Parents constantly worry about what their kids are up to on the internet and Google is launching a new way to educate kids on online safety. Parents, meet “ Be Internet Awesome ”.
Be Internet Awesome is Google’s “new digital citizenship” aimed at young people in schools. The aim is to teach them how to be safe, sensible and smart when they’re online because, in such a digital world, there’s not really a way to keep them away from it. Lessons include a cartoon game, which has been kept very on brand with Google’s logo and blue, red, yellow and green colour palette. The game is meant to help students from ages 8 to 12 guard against schemers, hackers and other bad actors. Google is aiming to use this scheme to reach out to five million schoolchildren and has also teamed up with the National Parent Teacher Association as a way offer related workshops to parents.
However, the search engine has faced criticism following an increasing rate of privacy and data concerns. Should Google be the one working to keep kids safe online, if it doesn’t keep its users safe?
Most recently Google came under fire for creating a censored version of its search engine for the Chinese market. An Ex-Google employee came forward to urge the justice system to take the company on for the handling of a project to build a version of its search engine that would be acceptable to the government of China. The employee, Jack Poulson said it was a ‘catastrophic failure of the internal privacy review process.’
It was also recently revealed that Google was tracking the locations of users who had specifically turned off their location tracking, prompting Google to change the script on their website that didn’t cover this use of data. This is something that people are finding hard to look past in the light of the announcement of Be Internet Awesome being advanced within schools.
Instead of looking into privacy settings and ensuring that children are able to shield themselves from invasive technology, like that of Google’s data usage, Be Internet Awesome instead focuses on online bullies and hackers as the “villains” of the lessons. Though these are certainly something young people are going to face online, with Instagram recently employing an anti-bullying AI, it’s certainly not the only thing they will face online. The New York Times reported on the content of the game:
“The cartoon game, Interland, offers an animated world “presented by Google.” In it, children navigate spammers and hackers in “Reality River” and consider who in their social network can see what they post online on “Mindful Mountain.”
- New York Times
The game, which comes with a lesson plan and classroom activities, is meant to teach children “the fundamentals of digital citizenship and safety so they can explore the online world with confidence,” according to Google’s site description. Once students learn skills like how to create strong passwords and not share information with strangers, the program encourages them to be “fearless” online explorers.” - New York Times article, ‘Google Is Teaching Children How to Act Online. Is It the Best Role Model?’
In the same article, David Monahan, campaign manager at the Campaign for a Commercial-Free Childhood, discusses Be Internet Awesome.
“There is an increasing awareness of the fact that all these supposedly free platforms are not free and that all of us are being tracked and our information is really the commodity we’re paying,”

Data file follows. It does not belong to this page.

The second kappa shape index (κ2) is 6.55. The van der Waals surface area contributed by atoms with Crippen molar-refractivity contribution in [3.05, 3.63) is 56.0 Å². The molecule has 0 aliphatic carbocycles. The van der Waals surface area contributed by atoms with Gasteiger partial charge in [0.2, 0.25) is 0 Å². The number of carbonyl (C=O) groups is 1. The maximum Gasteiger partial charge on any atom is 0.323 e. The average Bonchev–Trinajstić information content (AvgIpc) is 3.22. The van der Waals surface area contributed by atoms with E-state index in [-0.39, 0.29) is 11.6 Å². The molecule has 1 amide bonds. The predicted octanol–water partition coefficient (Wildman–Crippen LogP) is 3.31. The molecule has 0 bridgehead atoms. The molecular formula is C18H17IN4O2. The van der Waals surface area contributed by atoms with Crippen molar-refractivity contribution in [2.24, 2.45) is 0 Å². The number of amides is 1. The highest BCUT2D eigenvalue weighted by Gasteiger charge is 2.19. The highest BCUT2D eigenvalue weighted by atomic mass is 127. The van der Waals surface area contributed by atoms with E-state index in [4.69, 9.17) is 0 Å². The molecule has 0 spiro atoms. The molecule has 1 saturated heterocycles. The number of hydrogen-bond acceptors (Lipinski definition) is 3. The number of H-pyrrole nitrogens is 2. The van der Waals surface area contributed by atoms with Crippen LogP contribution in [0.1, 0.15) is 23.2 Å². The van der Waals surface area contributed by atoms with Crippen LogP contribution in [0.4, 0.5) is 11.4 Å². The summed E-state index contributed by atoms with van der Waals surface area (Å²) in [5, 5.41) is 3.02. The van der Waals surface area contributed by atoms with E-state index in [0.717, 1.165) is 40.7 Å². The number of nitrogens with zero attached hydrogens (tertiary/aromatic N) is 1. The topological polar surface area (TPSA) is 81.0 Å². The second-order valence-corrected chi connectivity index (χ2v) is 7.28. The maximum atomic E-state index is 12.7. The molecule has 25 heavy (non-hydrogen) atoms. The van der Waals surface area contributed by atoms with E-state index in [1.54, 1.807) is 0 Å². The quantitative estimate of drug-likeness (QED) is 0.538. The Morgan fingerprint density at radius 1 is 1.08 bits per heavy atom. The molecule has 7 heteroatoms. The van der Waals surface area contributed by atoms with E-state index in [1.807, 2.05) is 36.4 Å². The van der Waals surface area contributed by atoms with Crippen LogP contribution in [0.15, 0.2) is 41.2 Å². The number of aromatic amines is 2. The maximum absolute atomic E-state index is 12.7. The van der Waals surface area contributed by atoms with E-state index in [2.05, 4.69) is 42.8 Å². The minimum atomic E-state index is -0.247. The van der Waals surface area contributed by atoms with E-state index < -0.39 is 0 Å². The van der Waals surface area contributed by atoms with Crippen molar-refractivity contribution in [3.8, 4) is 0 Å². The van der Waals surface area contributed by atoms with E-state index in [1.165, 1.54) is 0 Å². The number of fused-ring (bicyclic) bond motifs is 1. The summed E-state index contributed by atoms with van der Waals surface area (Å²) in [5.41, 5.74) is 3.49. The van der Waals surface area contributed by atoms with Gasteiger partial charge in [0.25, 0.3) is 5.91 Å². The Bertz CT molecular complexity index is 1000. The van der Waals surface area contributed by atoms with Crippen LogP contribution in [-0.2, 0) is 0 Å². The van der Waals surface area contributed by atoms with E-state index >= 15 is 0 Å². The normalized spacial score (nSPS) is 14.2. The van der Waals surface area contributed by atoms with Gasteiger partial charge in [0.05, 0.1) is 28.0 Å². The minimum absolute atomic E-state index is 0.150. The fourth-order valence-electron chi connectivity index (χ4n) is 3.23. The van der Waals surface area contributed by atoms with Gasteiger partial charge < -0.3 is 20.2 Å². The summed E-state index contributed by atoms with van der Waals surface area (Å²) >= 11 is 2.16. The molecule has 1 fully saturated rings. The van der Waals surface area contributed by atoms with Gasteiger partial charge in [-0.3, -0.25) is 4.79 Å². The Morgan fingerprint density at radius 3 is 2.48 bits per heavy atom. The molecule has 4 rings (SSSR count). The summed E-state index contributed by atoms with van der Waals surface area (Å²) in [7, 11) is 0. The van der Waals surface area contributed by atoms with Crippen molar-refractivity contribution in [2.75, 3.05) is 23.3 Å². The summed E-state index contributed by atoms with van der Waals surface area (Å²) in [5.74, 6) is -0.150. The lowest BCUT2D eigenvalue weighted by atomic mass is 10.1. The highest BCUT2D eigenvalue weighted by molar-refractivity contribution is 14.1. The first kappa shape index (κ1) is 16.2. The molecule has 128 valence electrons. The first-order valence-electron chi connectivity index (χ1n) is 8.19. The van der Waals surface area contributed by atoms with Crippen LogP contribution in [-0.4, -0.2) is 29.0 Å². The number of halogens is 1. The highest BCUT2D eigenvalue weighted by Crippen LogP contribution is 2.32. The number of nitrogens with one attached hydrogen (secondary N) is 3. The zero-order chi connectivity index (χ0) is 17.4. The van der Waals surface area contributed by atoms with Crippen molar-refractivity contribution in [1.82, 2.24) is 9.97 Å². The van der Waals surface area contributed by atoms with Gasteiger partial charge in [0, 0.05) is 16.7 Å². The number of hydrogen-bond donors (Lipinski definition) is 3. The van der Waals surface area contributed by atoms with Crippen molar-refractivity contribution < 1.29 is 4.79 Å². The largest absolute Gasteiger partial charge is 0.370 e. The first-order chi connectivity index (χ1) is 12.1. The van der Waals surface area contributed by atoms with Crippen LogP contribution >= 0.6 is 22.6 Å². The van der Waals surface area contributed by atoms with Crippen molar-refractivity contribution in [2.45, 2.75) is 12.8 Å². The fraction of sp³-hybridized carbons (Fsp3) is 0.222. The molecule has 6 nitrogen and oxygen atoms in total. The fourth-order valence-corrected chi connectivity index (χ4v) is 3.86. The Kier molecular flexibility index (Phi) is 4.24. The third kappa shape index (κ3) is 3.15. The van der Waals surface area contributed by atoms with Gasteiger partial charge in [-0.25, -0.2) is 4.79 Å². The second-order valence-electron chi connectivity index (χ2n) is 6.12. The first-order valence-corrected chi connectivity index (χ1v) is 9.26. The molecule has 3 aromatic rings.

“This seems like the wrong time to be pushing resources that tell kids to be brave and fearless on the internet without telling them to be cautious and without giving them the information they really need.”
- David Monahan
Several American teachers have come forward against the programme, citing that it is instead a method of Google continuing to have sway over the public and setting it in motion for the generations to come. Instead, they are calling for kids to be taught about keeping ensuring their privacy settings are safe and that your personal data isn’t being abused, not how to fend off internet hackers.
However, Google is aware of the distrust has assured parents, teachers and schools that they will be able to monitor what their children are doing online and that Google is taking multiple steps to educate young people about the digital world.
“We’ve also built products like Family Link, which lets parents supervise their kids’ Google accounts; have hosted online safety school assemblies for years; and will continue to develop new tools and resources for kids, parents and educators.”
- Ms Yi of Google
If you’re thinking this all sounds a bit American, how does it affect me and my kids here in the UK? You would be right! Google has another version of the programme in the UK. “Be Internet Legends” and “Be Internet Citizens”. For all purposes, it’s the same programme but adapted for UK children, with Google visiting the schools to teach the kids about internet safety. One of the most recent visits was to St Nicholas’s Primary School in Kenilworth, where teachers seemed to be pleased with the programme.
“In today’s rapidly changing digital world it’s essential to educate children to be responsible, safe and considerate online citizens. We passionately believe in equipping our children early as they begin to explore the internet.”
- Headteacher Louise Mohacsi
Overall, the long and short of it is that Google, and other digital influencers like it, will have a bearing over our online lives. Though this scheme does seem to miss key issues surrounding data security, it does equip children with information that they need to know about digital environments; we just hope more information is added to it over time.